It’s just before dawn at a former truck inspection area on I-40 a few miles west of Little Rock, AR. A thin layer of ice floats atop the water in the pavement’s potholes, visible as the sky lightens behind the still-bare trees across the highway. Trucks are lined up from ramp-to-ramp along the two narrow concrete ribbons. Two or three additional rows of trucks are parked in a less orderly fashion on the gravel that stretches to the trash-strewn ditch at the back of the lot.
The make-do parking area is essentially a wide spot along the busy East-West freight corridor between Memphis and Oklahoma City. It’s state-sanctioned, but there are no facilities other than a few trash cans on the island between the driving lanes, and large signs that say “Truck Parking Only” and warn of the $1,000 fine for littering.
Still, talk to the drivers and they’ll say this place is better than many, and they’ll take what they can get: There’s safety in numbers here, and it’s legal. Just a few miles down the road, trucks back onto the exit ramp of a closed weigh station, or park on the shoulders at small rural interchanges, surrounded by the flooded rice fields. Maybe they’ll be told to move on, or ticketed. Maybe not.
As the sun slowly emerges from a ground-clinging mist, drivers get out of their cabs and stretch. A few walk their dogs. One by one, the big diesels shake to life. Load by load, the freight begins to move again.
By the time the morning commuter rush clogs the Interstate, the truck parking area is nearly empty.
By the numbers
Every trucker is aware that a parking ticket isn’t the worst thing that can happen when, for any of number of reasons, he or she must park in a less-than-ideal location. Jason Rivenburg’s name has become synonymous with what can go wrong.
Rivenburg is the truck driver who was robbed and murdered in 2009 while parked at an abandoned gas station. He was just 12 mi. from his next-morning delivery destination, but the facility was not open and did not have a place for trucks to park; the gas station was an alternative recommended by other truckers familiar with the area. Wrong place, wrong time.
Rivenburg’s widow Hope has since dedicated herself to spreading the word about the need for safe truck parking. Along with trying to get the attention of policy makers, she sponsored a survey that found 39% of drivers take an hour or more to find parking. If they couldn’t find parking by mid-afternoon or early evening in either a rest area or private truck stop, the next suitable option is a well-lighted shopping area; however, drivers stated they worried during their rest period that they would be asked to leave or given a citation.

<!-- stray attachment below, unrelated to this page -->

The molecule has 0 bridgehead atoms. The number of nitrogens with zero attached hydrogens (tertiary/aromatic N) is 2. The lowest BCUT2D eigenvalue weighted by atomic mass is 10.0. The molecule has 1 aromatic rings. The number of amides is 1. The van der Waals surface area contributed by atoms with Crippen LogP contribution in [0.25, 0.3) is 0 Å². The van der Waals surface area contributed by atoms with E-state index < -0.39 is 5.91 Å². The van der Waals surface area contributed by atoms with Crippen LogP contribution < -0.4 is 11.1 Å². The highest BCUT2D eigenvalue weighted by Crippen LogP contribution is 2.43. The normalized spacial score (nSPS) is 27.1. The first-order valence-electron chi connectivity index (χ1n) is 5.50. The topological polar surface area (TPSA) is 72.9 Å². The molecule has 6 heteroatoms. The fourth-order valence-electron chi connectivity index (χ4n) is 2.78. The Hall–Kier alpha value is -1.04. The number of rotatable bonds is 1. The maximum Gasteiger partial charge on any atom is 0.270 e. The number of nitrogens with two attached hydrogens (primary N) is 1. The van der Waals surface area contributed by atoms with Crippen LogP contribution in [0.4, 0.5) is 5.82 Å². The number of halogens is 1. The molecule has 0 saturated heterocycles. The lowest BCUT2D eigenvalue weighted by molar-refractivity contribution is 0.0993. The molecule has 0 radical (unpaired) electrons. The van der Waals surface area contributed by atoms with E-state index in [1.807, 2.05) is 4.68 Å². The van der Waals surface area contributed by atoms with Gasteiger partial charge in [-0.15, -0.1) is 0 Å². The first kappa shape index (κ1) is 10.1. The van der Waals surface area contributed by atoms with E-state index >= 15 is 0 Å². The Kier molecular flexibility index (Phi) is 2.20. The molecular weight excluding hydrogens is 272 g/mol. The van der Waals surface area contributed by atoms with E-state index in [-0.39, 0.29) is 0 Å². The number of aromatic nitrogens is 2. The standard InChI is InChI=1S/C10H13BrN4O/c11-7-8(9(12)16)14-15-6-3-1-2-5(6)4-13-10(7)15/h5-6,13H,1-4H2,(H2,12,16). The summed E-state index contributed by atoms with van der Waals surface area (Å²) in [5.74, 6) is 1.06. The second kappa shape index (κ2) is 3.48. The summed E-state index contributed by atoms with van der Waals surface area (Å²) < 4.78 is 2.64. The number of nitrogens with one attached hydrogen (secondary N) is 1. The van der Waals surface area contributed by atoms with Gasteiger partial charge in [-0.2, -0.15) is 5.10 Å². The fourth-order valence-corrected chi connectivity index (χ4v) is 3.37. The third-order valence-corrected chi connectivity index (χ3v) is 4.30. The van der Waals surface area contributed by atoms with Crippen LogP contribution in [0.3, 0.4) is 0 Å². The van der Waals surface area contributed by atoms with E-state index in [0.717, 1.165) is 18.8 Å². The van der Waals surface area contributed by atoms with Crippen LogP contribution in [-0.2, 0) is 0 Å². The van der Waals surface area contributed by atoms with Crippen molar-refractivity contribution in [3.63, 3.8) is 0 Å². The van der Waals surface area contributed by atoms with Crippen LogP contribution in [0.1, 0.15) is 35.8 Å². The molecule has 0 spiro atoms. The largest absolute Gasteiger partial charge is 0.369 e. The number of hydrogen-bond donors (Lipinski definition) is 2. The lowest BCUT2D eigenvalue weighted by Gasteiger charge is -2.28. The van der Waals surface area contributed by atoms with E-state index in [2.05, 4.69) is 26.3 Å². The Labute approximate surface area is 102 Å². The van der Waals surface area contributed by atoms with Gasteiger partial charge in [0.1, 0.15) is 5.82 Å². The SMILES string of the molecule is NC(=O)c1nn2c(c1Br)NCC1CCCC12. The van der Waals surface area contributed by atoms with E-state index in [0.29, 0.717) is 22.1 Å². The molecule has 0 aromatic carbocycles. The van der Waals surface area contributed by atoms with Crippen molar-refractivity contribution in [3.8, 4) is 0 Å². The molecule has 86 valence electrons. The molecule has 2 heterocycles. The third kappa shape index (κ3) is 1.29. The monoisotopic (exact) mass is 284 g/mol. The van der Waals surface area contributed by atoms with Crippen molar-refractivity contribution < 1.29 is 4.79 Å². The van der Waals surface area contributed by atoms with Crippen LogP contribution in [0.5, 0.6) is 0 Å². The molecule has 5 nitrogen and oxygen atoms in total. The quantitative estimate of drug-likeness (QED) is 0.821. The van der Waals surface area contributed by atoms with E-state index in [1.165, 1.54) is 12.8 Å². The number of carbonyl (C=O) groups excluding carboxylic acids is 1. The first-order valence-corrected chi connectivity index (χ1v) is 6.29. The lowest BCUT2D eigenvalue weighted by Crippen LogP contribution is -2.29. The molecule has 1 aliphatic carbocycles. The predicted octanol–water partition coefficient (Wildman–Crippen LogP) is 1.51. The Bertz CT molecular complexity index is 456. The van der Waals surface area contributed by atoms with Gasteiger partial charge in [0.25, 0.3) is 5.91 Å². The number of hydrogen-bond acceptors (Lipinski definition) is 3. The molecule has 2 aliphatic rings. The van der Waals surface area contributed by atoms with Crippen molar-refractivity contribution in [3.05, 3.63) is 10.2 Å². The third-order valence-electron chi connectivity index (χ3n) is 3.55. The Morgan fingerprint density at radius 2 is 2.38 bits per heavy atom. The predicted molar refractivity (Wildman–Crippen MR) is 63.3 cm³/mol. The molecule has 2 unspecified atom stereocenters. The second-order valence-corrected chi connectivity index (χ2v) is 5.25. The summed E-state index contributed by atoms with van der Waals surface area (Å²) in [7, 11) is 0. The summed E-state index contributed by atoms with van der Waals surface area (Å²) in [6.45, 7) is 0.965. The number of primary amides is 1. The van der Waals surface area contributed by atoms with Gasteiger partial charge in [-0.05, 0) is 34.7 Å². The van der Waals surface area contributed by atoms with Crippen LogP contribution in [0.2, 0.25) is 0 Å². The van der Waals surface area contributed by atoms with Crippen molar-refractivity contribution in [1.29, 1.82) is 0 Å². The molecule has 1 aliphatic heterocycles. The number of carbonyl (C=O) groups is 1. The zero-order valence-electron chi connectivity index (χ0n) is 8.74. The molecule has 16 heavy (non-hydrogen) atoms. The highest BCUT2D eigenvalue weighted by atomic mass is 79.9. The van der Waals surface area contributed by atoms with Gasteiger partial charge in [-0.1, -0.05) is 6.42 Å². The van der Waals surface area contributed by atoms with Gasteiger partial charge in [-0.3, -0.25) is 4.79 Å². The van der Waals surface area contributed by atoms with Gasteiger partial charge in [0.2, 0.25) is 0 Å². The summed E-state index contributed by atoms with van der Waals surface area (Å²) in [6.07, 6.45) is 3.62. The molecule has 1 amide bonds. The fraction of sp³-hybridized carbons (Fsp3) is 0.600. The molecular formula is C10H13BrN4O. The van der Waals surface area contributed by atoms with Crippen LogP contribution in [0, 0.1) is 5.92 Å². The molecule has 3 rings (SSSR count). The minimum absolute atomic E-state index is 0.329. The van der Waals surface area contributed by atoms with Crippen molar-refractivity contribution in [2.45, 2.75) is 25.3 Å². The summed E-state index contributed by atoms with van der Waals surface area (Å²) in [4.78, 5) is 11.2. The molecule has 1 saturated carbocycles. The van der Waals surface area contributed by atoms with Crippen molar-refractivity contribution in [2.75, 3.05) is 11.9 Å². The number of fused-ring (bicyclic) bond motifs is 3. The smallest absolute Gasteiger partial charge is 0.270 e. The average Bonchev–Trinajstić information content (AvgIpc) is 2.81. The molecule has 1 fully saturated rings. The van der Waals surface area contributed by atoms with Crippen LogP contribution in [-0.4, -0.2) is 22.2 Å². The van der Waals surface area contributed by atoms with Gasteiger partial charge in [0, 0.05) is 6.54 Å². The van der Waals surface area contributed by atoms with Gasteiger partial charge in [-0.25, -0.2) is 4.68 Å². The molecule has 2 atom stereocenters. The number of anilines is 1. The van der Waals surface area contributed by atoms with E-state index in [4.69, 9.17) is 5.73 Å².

And a whopping 88% of drivers said they have felt unsafe while parked during a mandatory rest period or while waiting for pickup or delivery of a load over the previous 12 months.
MAP-21, the 2009 highway bill, required the U.S. Dept. of Transportation to conduct its own truck parking survey in Rivenburg’s name. Along with state departments of transportation, DOT surveyed safety officials, truckers and truck stop operators, and other trucking industry stakeholders.
The Jason’s Law Truck Parking Survey, published last August, shows most states reported having truck parking shortages occurring at all times of the day, every day of the week.
Among the key findings:
- The top five corridors cited by drivers and staff as having shortages are I-95, I-40, I-80, I-10 and I-81.
- Almost half of the state DOTs reported unofficial and/or illegal parking on freeway interchange ramps and shoulders of highways.
- More than 75% of truck drivers and almost 66% of logistics personnel reported regularly experiencing problems with finding safe parking locations when rest was needed.
- Ninety percent reported struggling to find safe and available parking during night hours.
- Regulations and restrictions related to hours of service influence route planning, and parking decisions can be a challenge for drivers when a trip is delayed or changed, but rest hours are necessary.
- A total of more than 300,000 truck parking spaces are documented in the report, including nearly 36,000 at public rest areas.
To follow up, DOT has formed the National Coalition on Truck Parking—made up of federal and state transportation agencies, along with trucking groups and law enforcement—to come up with solutions.
The American Trucking Assns. is a member of the coalition, and ATA’s research arm is hard at work generating additional data and analysis that will lead to those solutions.
Indeed, truck parking has been on the American Transportation Research Institute’s (ATRI’s) Top 10 issues list for several years running, and “managing critical truck parking” was selected by ATRI’s Research Advisory Committee as the most important research topic for 2015.
“It’s a perfect storm of challenges and issues for the industry and everyone in it,” says Dan Murray, ATRI vice president of research. “Particularly with the hours-of-service limits being a moving target, that’s going to dramatically dictate where a truck driver needs to stop.”